The most essential ingredient for creating the kind of systemic change I am describing is that it must appeal to and motivate many different people in many different corners of the city. To his credit, mayoral candidate Gil Peñalosa appears to be undertaking this very task in his walking tour of Toronto. The mass mobilizing of the next four years can’t just take place in the Annex or among Spacing readers or the usual suspects navigating the usual channels. If system change involves the transformation of relationships, it is the relationships across divides that must be radically remade in discovering a common and compelling purpose.
I have more to say on the how of this mobilization at another time. For now, to light the metaphorical match, here are two simple ways to begin at the beginning of such a seemingly complex transformation.
Talk to your neighbours more
Start a conversation with the folks on your street or in your building to find something that unites you beyond a postal code. Then make a reciprocal investment of time and effort around that common issue, whatever it may be. This is a bit of a lost art in many Toronto neighbourhoods, but the smallest bits of social capital that begin modestly often pay the biggest dividends. Once you are comfortable engaging with your neighbours, you can level up to talking to strangers where another category of societal benefits is unlocked, including increased tolerance and reduced polarization.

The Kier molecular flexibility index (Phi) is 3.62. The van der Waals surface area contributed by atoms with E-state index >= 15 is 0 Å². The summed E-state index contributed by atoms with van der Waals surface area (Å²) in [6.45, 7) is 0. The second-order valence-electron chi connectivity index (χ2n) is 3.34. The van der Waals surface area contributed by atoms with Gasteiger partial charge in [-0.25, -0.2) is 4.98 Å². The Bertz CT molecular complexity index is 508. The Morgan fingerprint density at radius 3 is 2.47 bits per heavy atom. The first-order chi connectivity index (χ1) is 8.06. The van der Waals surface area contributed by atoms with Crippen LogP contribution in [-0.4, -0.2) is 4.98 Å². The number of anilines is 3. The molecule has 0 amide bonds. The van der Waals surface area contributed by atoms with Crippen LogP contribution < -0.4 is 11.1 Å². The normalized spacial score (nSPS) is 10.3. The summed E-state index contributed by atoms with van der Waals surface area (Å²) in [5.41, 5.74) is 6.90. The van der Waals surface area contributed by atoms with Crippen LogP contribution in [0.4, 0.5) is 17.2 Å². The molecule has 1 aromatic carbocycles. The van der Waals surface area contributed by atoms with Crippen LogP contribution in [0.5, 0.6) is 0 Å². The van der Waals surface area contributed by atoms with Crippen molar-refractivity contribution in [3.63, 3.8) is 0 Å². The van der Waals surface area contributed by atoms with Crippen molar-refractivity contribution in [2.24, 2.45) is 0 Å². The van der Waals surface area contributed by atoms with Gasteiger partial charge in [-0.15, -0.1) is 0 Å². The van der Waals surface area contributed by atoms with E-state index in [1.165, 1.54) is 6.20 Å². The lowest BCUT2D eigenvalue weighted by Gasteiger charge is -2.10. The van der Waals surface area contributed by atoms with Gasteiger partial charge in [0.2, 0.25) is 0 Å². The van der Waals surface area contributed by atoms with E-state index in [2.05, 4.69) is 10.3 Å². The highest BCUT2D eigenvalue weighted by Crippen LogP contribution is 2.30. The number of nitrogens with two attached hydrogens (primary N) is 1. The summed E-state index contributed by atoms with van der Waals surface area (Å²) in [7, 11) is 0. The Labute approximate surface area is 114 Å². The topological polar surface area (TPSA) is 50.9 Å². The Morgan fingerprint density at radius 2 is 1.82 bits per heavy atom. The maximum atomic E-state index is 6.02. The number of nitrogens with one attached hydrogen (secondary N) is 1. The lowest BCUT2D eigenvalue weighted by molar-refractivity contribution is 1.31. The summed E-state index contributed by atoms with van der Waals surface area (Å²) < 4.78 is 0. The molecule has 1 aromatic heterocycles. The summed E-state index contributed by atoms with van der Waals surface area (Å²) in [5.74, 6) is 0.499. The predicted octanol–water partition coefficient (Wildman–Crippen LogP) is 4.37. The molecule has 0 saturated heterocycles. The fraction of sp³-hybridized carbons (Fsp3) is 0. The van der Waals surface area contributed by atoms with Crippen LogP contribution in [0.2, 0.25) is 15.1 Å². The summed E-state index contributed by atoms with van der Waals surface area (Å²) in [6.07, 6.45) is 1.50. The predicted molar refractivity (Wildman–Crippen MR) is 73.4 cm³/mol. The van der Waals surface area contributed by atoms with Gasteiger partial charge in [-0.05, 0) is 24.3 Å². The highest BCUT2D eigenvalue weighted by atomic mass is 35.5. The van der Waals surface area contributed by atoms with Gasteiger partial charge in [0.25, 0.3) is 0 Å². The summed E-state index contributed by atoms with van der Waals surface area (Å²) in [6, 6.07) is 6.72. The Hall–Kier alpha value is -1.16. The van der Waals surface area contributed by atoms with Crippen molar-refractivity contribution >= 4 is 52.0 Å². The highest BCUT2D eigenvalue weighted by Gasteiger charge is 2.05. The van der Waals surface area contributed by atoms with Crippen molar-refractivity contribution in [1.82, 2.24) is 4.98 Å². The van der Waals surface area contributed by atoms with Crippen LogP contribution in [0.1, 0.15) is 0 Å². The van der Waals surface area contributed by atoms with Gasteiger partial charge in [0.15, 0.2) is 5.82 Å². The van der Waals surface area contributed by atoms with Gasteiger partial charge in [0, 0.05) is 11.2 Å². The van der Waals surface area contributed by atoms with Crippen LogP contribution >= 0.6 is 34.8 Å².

Engage young people
As a demographic, youth hold both the most latent and durable power to be mobilized. They are typically unseen in municipal policy and election matters, while there is little disagreement that the growing cost and scarcity of family housing are a significant push factor for the youngest Torontonians, and quite simply one of the biggest threats facing the city. Kids, teenagers, and young adults themselves are also eager for purpose and promise in the polycrisis era. Again, history shows that people who come of age in times of upheaval are ready converts to social and community causes.
Because of these variables, this generation’s potential commitment to the public good may be uniquely strong. But it must be activated and facilitated. You can be an enabler for their coalescing and empowerment by asking for their opinions, inviting them to sit at the table, listening to their ideas, combining knowledge, encouraging them to take on real-world projects and action. And yes, this includes politicizing the kitchen table and the classroom.
It’s August now, and the council chamber is as quiet as a chapel. There will be heat and noise again in the fall but, barring a total defeat of Team Tory in October, breakthroughs on any of the issues that are gutting the city — climate, housing, safe movement, the debasement of public space — seem far-fetched. If you’re unhappy with the status quo come January, take your cue and get mobilized.
Josh Fullan is the Executive Director of Maximum City. Follow him on Twitter @joshfullan.